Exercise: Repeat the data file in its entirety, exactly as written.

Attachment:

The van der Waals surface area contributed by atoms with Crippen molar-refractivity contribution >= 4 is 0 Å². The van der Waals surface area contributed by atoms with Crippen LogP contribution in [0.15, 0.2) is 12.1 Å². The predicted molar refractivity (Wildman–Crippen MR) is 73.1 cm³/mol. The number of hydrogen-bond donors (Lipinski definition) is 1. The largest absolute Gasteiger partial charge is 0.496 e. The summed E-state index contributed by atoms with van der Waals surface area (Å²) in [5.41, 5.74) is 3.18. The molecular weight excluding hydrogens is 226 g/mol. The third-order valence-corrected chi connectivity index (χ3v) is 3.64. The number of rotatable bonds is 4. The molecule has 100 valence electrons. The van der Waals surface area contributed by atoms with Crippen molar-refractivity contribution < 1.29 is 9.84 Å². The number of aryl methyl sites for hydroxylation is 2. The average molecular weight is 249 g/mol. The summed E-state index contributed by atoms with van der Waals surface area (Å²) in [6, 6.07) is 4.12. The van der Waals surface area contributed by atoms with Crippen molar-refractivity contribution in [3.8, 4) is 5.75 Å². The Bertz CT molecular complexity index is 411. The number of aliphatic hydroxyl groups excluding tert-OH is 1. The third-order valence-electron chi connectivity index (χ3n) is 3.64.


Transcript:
The van der Waals surface area contributed by atoms with Crippen molar-refractivity contribution >= 4 is 0 Å². The van der Waals surface area contributed by atoms with Crippen LogP contribution in [0.15, 0.2) is 12.1 Å². The predicted molar refractivity (Wildman–Crippen MR) is 73.1 cm³/mol. The number of hydrogen-bond donors (Lipinski definition) is 1. The largest absolute Gasteiger partial charge is 0.496 e. The summed E-state index contributed by atoms with van der Waals surface area (Å²) in [5.41, 5.74) is 3.18. The molecular weight excluding hydrogens is 226 g/mol. The third-order valence-corrected chi connectivity index (χ3v) is 3.64. The number of rotatable bonds is 4. The molecule has 100 valence electrons. The van der Waals surface area contributed by atoms with Crippen molar-refractivity contribution < 1.29 is 9.84 Å². The number of aryl methyl sites for hydroxylation is 2. The average molecular weight is 249 g/mol. The summed E-state index contributed by atoms with van der Waals surface area (Å²) in [6, 6.07) is 4.12. The van der Waals surface area contributed by atoms with Crippen molar-refractivity contribution in [3.8, 4) is 5.75 Å². The Bertz CT molecular complexity index is 411. The number of aliphatic hydroxyl groups excluding tert-OH is 1. The third-order valence-electron chi connectivity index (χ3n) is 3.64.